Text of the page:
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J Neurol. 2013 Sep;260(9):2320-9. doi: 10.1007/s00415-013-6974-3. Epub 2013 Jun 11.

Grey and white matter abnormalities in temporal lobe epilepsy with and without mesial temporal sclerosis.

Author information

1
Center for Imaging of Neurodegenerative Diseases and Department of Radiology, University of California, San Francisco, CA, USA. cathy.scanlon@nuigalway.ie

Abstract

Temporal lobe epilepsy with (TLE-mts) and without (TLE-no) mesial temporal sclerosis display different patterns of cortical neuronal loss, suggesting that the distribution of white matter damage may also differ between the sub-groups. The purpose of this study was to examine patterns of white matter damage in TLE-mts and TLE-no and to determine if identified changes are related to neuronal loss at the presumed seizure focus. The 4 T diffusion tensor imaging (DTI) and T1-weighted data were acquired for 22 TLE-mts, 21 TLE-no and 31 healthy controls. Tract-based spatial statistics (TBSS) was used to compare fractional anisotropy (FA) maps and voxel-based morphometry (VBM) was used to identify grey matter (GM) volume atrophy. Correlation analysis was conducted between the FA maps and neuronal loss at the presumed seizure focus. In TLE-mts, reduced FA was identified in the genu, body and splenium of the corpus callosum, bilateral corona radiata, cingulum, external capsule, ipsilateral internal capsule and uncinate fasciculus. In TLE-no, FA decreases were identified in the genu, the body of the corpus callosum and ipsilateral anterior corona radiata. The FA positively correlated with ipsilateral hippocampal volume. Widespread extra-focal GM atrophy was associated with both sub-groups. Despite widespread and extensive GM atrophy displaying different anatomical patterns in both sub-groups, TLE-mts demonstrated more extensive FA abnormalities than TLE-no. The microstructural organization in the corpus callosum was related to hippocampal volume in both patients and healthy subjects demonstrating the association of these distal regions.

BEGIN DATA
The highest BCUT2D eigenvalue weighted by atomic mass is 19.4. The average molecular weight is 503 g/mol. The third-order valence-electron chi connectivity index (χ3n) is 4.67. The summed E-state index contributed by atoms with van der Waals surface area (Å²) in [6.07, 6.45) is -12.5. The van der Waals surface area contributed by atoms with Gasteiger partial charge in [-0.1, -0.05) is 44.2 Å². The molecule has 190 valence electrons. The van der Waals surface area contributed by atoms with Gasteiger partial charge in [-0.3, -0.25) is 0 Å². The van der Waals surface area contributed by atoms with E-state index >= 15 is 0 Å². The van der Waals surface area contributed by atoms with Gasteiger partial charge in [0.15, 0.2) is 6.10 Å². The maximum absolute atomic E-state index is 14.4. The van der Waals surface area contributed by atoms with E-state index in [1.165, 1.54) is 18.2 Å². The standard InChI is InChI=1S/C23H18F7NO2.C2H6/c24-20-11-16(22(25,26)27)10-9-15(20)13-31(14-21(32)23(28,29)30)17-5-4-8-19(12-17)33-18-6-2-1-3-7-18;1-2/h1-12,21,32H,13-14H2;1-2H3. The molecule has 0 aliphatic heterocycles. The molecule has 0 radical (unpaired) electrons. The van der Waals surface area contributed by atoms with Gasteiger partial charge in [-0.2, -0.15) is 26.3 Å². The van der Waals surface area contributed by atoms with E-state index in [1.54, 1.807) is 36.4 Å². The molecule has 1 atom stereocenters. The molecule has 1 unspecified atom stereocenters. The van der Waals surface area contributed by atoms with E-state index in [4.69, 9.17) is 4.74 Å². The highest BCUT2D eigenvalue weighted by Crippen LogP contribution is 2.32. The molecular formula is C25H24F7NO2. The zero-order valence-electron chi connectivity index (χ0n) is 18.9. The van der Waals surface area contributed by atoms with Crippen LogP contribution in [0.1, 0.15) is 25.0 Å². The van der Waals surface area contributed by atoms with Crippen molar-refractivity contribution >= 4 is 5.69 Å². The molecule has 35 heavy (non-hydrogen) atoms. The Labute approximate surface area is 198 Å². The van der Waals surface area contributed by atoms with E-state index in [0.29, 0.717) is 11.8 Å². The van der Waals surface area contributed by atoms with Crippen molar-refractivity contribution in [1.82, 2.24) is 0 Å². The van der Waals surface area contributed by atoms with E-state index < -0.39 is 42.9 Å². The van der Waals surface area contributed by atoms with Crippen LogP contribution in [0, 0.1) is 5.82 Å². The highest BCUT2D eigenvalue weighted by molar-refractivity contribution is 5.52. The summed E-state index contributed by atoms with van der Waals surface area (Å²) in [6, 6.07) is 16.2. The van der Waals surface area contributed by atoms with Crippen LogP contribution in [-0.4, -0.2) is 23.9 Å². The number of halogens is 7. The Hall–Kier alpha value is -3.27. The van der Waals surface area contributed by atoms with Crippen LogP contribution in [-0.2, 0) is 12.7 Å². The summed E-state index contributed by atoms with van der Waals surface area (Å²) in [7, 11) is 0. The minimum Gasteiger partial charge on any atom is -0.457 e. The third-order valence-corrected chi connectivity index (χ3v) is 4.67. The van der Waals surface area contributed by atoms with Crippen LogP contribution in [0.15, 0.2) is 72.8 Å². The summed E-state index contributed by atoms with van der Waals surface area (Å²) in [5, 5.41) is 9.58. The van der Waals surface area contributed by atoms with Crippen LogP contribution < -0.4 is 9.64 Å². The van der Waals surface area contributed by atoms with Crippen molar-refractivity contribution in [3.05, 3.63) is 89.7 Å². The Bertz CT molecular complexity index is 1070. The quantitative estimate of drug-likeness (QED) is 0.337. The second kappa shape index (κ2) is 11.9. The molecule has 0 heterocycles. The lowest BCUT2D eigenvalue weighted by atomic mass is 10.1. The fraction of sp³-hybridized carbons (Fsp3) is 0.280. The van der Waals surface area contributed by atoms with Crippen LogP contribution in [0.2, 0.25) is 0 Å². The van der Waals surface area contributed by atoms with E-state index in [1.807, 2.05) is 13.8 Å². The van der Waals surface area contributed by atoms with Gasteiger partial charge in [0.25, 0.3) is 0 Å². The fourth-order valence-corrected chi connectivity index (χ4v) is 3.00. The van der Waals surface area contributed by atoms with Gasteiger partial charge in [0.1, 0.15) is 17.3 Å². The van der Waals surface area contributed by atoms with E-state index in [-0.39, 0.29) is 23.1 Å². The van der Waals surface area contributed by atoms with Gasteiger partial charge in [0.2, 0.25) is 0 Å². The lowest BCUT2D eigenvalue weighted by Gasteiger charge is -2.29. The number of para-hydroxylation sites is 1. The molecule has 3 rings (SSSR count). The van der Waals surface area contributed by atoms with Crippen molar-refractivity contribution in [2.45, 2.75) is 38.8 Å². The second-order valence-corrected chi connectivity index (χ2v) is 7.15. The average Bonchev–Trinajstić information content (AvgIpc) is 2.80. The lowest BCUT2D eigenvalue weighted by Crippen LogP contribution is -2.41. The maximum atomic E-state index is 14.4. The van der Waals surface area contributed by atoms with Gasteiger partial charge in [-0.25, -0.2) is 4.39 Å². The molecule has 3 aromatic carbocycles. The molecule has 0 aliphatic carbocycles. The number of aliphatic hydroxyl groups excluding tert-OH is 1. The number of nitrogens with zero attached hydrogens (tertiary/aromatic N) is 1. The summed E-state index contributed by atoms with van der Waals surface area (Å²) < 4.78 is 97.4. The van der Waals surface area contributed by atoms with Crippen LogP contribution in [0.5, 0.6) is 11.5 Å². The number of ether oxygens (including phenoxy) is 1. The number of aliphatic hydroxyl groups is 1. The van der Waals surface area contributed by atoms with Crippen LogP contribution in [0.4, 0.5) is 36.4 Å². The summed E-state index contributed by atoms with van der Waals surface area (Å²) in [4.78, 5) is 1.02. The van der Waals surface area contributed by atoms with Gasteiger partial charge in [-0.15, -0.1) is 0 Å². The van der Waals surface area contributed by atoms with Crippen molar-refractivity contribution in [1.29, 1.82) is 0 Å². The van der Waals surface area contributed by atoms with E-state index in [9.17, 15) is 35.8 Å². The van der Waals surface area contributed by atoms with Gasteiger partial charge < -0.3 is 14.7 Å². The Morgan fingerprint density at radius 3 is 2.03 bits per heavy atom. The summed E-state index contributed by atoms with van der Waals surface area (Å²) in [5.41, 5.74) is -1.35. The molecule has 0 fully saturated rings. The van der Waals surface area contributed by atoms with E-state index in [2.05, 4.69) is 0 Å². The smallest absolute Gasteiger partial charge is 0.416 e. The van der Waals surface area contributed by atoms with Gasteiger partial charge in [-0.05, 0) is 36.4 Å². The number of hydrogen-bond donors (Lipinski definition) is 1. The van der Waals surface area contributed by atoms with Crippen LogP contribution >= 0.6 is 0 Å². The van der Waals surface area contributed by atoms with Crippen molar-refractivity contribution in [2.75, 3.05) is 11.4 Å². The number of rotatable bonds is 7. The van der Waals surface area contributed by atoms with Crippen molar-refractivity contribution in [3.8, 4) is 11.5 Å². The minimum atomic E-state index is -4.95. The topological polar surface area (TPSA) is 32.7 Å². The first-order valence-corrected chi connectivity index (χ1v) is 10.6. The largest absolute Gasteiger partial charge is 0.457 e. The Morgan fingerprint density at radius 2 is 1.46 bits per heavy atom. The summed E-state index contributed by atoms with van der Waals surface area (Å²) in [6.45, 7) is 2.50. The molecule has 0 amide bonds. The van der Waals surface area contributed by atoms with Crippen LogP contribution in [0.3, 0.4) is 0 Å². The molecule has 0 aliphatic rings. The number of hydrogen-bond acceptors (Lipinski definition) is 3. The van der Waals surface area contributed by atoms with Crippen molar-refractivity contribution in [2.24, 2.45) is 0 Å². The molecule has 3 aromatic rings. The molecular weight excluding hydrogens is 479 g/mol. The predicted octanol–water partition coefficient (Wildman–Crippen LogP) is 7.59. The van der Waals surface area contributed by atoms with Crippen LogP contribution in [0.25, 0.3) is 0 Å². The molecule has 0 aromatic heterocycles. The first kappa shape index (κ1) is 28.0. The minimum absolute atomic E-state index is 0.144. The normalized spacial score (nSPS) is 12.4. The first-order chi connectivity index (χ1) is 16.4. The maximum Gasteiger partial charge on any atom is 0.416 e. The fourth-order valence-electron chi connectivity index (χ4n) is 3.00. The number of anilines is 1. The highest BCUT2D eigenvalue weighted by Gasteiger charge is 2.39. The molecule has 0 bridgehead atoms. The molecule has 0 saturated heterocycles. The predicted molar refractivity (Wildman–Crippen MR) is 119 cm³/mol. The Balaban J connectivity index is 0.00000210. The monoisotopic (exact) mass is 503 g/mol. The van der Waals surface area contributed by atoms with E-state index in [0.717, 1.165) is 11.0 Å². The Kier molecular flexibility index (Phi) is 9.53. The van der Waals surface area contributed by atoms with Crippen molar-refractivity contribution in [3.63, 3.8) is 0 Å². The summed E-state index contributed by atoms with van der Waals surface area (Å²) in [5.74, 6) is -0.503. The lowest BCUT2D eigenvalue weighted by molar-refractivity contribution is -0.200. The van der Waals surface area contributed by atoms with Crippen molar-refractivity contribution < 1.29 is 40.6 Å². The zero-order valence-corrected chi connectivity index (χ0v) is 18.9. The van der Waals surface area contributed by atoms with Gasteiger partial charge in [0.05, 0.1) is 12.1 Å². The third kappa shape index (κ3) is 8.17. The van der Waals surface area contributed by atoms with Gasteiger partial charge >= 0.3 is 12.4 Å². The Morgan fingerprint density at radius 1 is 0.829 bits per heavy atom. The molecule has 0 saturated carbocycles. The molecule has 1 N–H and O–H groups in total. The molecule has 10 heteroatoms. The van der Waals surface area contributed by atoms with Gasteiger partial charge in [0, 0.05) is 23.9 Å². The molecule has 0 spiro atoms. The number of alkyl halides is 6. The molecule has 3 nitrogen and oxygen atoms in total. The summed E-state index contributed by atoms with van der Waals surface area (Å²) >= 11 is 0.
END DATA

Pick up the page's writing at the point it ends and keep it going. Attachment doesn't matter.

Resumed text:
PMID:
23754695
PMCID:
PMC3845492
DOI:
10.1007/s00415-013-6974-3
[Indexed for MEDLINE]
Free PMC Article

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